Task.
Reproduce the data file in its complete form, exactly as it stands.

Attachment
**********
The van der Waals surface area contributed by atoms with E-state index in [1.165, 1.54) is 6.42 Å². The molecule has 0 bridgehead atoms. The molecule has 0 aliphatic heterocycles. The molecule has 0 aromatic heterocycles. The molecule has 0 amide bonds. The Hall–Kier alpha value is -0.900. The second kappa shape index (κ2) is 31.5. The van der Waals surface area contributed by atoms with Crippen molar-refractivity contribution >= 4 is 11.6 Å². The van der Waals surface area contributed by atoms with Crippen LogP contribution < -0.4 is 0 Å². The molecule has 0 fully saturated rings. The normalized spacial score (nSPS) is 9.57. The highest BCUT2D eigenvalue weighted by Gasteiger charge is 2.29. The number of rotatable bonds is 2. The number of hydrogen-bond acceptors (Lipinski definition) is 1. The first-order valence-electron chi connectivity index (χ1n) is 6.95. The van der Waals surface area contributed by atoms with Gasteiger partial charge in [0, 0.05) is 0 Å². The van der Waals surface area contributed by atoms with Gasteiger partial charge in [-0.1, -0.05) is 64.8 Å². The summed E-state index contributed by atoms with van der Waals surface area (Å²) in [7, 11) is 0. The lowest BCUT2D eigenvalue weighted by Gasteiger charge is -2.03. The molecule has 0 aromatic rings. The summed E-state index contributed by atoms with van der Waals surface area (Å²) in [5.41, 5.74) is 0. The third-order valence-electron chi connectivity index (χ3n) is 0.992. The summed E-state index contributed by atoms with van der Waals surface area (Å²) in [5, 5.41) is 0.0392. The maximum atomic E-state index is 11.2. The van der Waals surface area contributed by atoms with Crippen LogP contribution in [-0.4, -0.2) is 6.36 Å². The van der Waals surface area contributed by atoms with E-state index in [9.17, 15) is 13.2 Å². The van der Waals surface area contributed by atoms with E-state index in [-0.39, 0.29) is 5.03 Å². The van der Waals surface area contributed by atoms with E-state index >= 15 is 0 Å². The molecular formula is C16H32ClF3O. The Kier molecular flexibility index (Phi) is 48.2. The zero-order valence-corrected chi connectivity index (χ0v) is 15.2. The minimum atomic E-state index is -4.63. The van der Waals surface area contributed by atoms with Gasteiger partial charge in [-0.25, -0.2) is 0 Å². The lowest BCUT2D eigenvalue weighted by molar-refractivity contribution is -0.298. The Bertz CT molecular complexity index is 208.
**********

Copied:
The van der Waals surface area contributed by atoms with E-state index in [1.165, 1.54) is 6.42 Å². The molecule has 0 bridgehead atoms. The molecule has 0 aliphatic heterocycles. The molecule has 0 aromatic heterocycles. The molecule has 0 amide bonds. The Hall–Kier alpha value is -0.900. The second kappa shape index (κ2) is 31.5. The van der Waals surface area contributed by atoms with Crippen molar-refractivity contribution >= 4 is 11.6 Å². The van der Waals surface area contributed by atoms with Crippen LogP contribution < -0.4 is 0 Å². The molecule has 0 fully saturated rings. The normalized spacial score (nSPS) is 9.57. The highest BCUT2D eigenvalue weighted by Gasteiger charge is 2.29. The number of rotatable bonds is 2. The number of hydrogen-bond acceptors (Lipinski definition) is 1. The first-order valence-electron chi connectivity index (χ1n) is 6.95. The van der Waals surface area contributed by atoms with Gasteiger partial charge in [0, 0.05) is 0 Å². The van der Waals surface area contributed by atoms with Gasteiger partial charge in [-0.1, -0.05) is 64.8 Å². The summed E-state index contributed by atoms with van der Waals surface area (Å²) in [7, 11) is 0. The lowest BCUT2D eigenvalue weighted by Gasteiger charge is -2.03. The molecule has 0 aromatic rings. The summed E-state index contributed by atoms with van der Waals surface area (Å²) in [5.41, 5.74) is 0. The third-order valence-electron chi connectivity index (χ3n) is 0.992. The summed E-state index contributed by atoms with van der Waals surface area (Å²) in [5, 5.41) is 0.0392. The maximum atomic E-state index is 11.2. The van der Waals surface area contributed by atoms with Crippen LogP contribution in [-0.4, -0.2) is 6.36 Å². The van der Waals surface area contributed by atoms with E-state index in [9.17, 15) is 13.2 Å². The van der Waals surface area contributed by atoms with E-state index in [-0.39, 0.29) is 5.03 Å². The van der Waals surface area contributed by atoms with E-state index >= 15 is 0 Å². The molecular formula is C16H32ClF3O. The Kier molecular flexibility index (Phi) is 48.2. The zero-order valence-corrected chi connectivity index (χ0v) is 15.2. The minimum atomic E-state index is -4.63. The van der Waals surface area contributed by atoms with Gasteiger partial charge in [-0.25, -0.2) is 0 Å². The lowest BCUT2D eigenvalue weighted by molar-refractivity contribution is -0.298. The Bertz CT molecular complexity index is 208.